Here's a weekly recap of what made news in the world of science and technology this week.
On 16 May, Apple announced that new software features for cognitive, speech, and vision accessibility will arrive on iOS and iPadOS later this year. One of these features includes Assistive Access which will offer a distinct interface with high contrast buttons and large text labels across the Camera, Photos, Music, Calls, and Messages apps on iPhone. With Live Speech -- on iPhone, iPad, and Mac -- users will be able to type what they want to say to have it be spoken out loud during phone and FaceTime calls as well as in-person conversations, the tech company said in a news release. Another speech assistance feature is Personal Voice, which allows users at risk of losing their ability to speak to create a voice that sounds like them. This voice integrates seamlessly with Live Speech, Apple said, so that users can speak using their Personal Voice when connecting with others.
Astronomers said in a study on Wednesday that the James Webb Space Telescope has helped them detect the first “chemical signs” of supermassive stars in the early universe. So far, the largest stars observed anywhere have a mass of around 300 times that of our Sun. But the supermassive star described in this new study has an estimated mass of 5,000 to 10,000 Suns, an AFP report said. The researchers used observations from the galaxy GN-z11 -- which is more than 13 billion light years away and was discovered by the Hubble Space Telescope in 2015. According to the AFP report, Webb offered up two new clues: the incredible density of stars in globular clusters and -- more crucially -- the presence of lots of nitrogen. It takes truly extreme temperatures to make nitrogen, which the researchers believe could only be produced by a supermassive star, the report adds.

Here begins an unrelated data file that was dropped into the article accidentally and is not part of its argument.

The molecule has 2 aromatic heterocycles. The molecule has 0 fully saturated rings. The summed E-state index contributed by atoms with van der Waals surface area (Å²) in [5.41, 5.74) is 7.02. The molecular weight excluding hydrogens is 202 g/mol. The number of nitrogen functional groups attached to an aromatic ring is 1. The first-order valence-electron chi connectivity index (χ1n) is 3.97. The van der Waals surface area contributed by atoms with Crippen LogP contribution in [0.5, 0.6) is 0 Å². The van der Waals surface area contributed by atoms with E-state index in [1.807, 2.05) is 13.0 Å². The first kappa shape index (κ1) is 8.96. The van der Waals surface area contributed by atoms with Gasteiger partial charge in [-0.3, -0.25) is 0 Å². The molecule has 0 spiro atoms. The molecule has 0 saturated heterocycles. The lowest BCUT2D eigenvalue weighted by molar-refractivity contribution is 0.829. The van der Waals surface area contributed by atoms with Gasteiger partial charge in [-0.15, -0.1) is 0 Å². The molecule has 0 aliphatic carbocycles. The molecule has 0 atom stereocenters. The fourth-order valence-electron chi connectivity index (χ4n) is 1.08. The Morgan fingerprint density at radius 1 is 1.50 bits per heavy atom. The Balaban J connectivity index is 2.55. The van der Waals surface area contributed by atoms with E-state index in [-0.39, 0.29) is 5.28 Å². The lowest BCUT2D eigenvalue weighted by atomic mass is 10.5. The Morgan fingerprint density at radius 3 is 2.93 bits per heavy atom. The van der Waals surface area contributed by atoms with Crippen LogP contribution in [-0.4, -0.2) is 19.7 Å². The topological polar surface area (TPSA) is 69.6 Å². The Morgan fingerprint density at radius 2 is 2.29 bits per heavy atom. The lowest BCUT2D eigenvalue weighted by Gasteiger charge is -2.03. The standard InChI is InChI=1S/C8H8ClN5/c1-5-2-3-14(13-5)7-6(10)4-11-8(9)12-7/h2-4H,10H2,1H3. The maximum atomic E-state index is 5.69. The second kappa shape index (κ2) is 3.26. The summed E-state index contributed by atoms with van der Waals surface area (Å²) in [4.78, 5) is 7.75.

On 17 May, the United Nations’ (UN) the UN's World Meteorological Organization (WMO) said there’s a two-thirds chance that at least one of the next five years will see global temperatures exceed the more ambitious target of 1.5 C set out in the Paris accords on limiting climate change. The WMO said "there is a 98-percent likelihood” that at least one of the next five years (from 2023-27), and the five-year period as a whole, will be the warmest on record, as greenhouse gases and El Nino combine to send global temperatures soaring, an AFP report said. The global mean temperature in 2022 was 1.15C above the 1850-1900 average. The WMO said there was a 66 percent chance that annual global surface temperatures will exceed 1.5C above pre-industrial levels for at least one of the years 2023-2027, with a range of 1.1C to 1.8C forecasted for each of those five years, the report added.
(With inputs from agencies)